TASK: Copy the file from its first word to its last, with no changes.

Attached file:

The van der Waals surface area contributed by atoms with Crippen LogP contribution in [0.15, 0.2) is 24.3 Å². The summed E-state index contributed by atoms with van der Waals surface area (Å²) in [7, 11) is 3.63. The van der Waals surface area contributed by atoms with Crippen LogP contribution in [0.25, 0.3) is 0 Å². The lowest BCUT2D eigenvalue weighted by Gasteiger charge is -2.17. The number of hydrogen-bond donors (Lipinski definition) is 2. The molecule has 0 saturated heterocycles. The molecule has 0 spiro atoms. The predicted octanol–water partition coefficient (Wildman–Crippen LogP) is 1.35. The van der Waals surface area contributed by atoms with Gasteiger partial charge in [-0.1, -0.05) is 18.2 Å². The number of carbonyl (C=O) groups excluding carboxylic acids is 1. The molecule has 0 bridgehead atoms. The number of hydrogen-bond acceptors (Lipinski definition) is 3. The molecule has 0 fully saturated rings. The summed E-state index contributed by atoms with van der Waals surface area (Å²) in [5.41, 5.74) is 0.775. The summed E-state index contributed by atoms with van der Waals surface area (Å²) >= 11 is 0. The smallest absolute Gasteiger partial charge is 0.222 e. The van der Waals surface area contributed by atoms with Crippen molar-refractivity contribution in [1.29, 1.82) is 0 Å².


The van der Waals surface area contributed by atoms with Crippen LogP contribution in [0.15, 0.2) is 24.3 Å². The summed E-state index contributed by atoms with van der Waals surface area (Å²) in [7, 11) is 3.63. The van der Waals surface area contributed by atoms with Crippen LogP contribution in [0.25, 0.3) is 0 Å². The lowest BCUT2D eigenvalue weighted by Gasteiger charge is -2.17. The number of hydrogen-bond donors (Lipinski definition) is 2. The molecule has 0 saturated heterocycles. The molecule has 0 spiro atoms. The predicted octanol–water partition coefficient (Wildman–Crippen LogP) is 1.35. The van der Waals surface area contributed by atoms with Gasteiger partial charge in [-0.1, -0.05) is 18.2 Å². The number of carbonyl (C=O) groups excluding carboxylic acids is 1. The molecule has 0 bridgehead atoms. The number of hydrogen-bond acceptors (Lipinski definition) is 3. The molecule has 0 fully saturated rings. The summed E-state index contributed by atoms with van der Waals surface area (Å²) in [5.41, 5.74) is 0.775. The summed E-state index contributed by atoms with van der Waals surface area (Å²) >= 11 is 0. The smallest absolute Gasteiger partial charge is 0.222 e. The van der Waals surface area contributed by atoms with Crippen molar-refractivity contribution in [1.29, 1.82) is 0 Å².